Empirical Process Control: Why Scrum Works

Being in my ninth year of applying the processes and technical practices of Agile and Lean software development, people are sometimes surprised to hear me say that Scrum is still my preferred process. Let me explain.

Scrum was designed to enable empirical process control for software development. Of all the things that are important to understand about Scrum in particular and Agile/Lean concepts at large, this is the one fewest people seem to have heard. Why is this important?

Scrum’s foundation in empirical process control is important because its model that fits the realities of creating software. Consider the following succinct definition from Wikipedia’s short entry on the topic:

The empirical model of process control provides and exercises control through frequent inspection and adaptation for processes that are imperfectly defined and generate unpredictable and unrepeatable outputs. – Wikipedia – Empirical process (process control model)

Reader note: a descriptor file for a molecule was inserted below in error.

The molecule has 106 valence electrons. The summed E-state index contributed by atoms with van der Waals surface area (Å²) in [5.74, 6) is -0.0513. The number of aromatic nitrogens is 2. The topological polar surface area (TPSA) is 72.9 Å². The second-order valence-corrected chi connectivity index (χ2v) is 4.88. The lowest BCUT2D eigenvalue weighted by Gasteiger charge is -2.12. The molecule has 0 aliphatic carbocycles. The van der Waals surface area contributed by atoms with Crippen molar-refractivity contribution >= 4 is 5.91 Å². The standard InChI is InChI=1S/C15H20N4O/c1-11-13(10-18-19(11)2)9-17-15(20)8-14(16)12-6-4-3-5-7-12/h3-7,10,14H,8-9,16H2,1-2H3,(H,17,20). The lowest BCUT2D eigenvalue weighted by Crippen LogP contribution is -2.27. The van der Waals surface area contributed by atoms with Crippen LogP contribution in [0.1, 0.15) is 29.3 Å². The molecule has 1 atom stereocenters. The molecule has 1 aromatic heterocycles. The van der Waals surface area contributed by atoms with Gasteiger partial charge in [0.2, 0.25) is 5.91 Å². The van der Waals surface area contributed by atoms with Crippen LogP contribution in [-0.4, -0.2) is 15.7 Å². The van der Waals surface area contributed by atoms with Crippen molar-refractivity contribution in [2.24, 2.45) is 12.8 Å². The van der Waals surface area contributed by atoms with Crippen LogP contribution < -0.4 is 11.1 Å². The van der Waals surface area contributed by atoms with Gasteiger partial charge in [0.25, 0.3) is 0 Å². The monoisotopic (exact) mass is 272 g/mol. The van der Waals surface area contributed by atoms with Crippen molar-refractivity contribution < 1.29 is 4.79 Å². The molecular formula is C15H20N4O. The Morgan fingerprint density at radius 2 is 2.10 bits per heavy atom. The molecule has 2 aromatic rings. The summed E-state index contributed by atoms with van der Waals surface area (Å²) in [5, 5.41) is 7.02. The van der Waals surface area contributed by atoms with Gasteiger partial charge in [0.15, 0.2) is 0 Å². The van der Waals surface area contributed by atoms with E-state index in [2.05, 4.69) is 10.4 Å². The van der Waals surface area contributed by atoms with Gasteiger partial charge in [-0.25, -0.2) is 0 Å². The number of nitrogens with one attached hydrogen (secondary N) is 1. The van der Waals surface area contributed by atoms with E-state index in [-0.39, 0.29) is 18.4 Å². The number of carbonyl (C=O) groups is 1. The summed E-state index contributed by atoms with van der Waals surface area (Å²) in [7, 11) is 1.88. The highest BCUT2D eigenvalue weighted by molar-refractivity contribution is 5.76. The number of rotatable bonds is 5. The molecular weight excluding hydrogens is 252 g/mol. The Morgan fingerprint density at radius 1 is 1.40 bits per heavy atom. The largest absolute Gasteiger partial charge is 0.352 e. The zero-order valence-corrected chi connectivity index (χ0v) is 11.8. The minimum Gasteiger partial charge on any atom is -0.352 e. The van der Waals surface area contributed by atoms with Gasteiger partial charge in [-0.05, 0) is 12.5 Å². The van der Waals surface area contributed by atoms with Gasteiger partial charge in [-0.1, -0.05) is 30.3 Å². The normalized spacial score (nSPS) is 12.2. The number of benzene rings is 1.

Let that compound sentence sink in for a moment. How effectively does that summarize your experience as a professional involved in the development and delivery of software?

Using empirical process control requires three basic elements: transparency, inspection, and adaptation. Transparency ensures that all the elements a process (I often define that as everything involved in going from concept to customer) is openly observable. Inspection is the activity of taking that observation enabled by transparency and critically evaluating how work flows through the process (in software, our cross-functional team). Adaptation takes the insights gleaned from that inspection as a basis for making incremental ongoing improvements to the process.